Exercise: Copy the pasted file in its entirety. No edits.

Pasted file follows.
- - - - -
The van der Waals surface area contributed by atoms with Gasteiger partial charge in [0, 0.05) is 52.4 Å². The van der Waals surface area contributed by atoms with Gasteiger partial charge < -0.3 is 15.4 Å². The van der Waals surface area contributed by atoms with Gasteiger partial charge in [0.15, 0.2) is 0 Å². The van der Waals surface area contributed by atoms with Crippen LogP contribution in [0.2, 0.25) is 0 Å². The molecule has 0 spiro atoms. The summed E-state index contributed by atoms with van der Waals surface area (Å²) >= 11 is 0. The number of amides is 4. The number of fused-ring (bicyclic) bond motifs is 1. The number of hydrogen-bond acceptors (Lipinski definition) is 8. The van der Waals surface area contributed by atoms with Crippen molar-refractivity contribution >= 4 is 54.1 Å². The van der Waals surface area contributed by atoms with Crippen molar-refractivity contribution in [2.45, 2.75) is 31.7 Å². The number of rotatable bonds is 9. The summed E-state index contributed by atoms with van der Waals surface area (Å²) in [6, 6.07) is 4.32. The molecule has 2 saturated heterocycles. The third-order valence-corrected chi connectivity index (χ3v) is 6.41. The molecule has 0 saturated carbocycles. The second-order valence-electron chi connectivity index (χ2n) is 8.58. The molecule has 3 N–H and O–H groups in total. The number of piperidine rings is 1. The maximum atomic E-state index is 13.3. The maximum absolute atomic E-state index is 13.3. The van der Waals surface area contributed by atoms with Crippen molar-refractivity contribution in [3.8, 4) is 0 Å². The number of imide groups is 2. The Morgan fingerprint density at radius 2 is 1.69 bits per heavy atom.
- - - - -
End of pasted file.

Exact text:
The van der Waals surface area contributed by atoms with Gasteiger partial charge in [0, 0.05) is 52.4 Å². The van der Waals surface area contributed by atoms with Gasteiger partial charge < -0.3 is 15.4 Å². The van der Waals surface area contributed by atoms with Gasteiger partial charge in [0.15, 0.2) is 0 Å². The van der Waals surface area contributed by atoms with Crippen LogP contribution in [0.2, 0.25) is 0 Å². The molecule has 0 spiro atoms. The summed E-state index contributed by atoms with van der Waals surface area (Å²) >= 11 is 0. The number of amides is 4. The number of fused-ring (bicyclic) bond motifs is 1. The number of hydrogen-bond acceptors (Lipinski definition) is 8. The van der Waals surface area contributed by atoms with Crippen molar-refractivity contribution >= 4 is 54.1 Å². The van der Waals surface area contributed by atoms with Crippen molar-refractivity contribution in [2.45, 2.75) is 31.7 Å². The number of rotatable bonds is 9. The summed E-state index contributed by atoms with van der Waals surface area (Å²) in [6, 6.07) is 4.32. The molecule has 2 saturated heterocycles. The third-order valence-corrected chi connectivity index (χ3v) is 6.41. The molecule has 0 saturated carbocycles. The second-order valence-electron chi connectivity index (χ2n) is 8.58. The molecule has 3 N–H and O–H groups in total. The number of piperidine rings is 1. The maximum atomic E-state index is 13.3. The maximum absolute atomic E-state index is 13.3. The van der Waals surface area contributed by atoms with Crippen molar-refractivity contribution in [3.8, 4) is 0 Å². The number of imide groups is 2. The Morgan fingerprint density at radius 2 is 1.69 bits per heavy atom.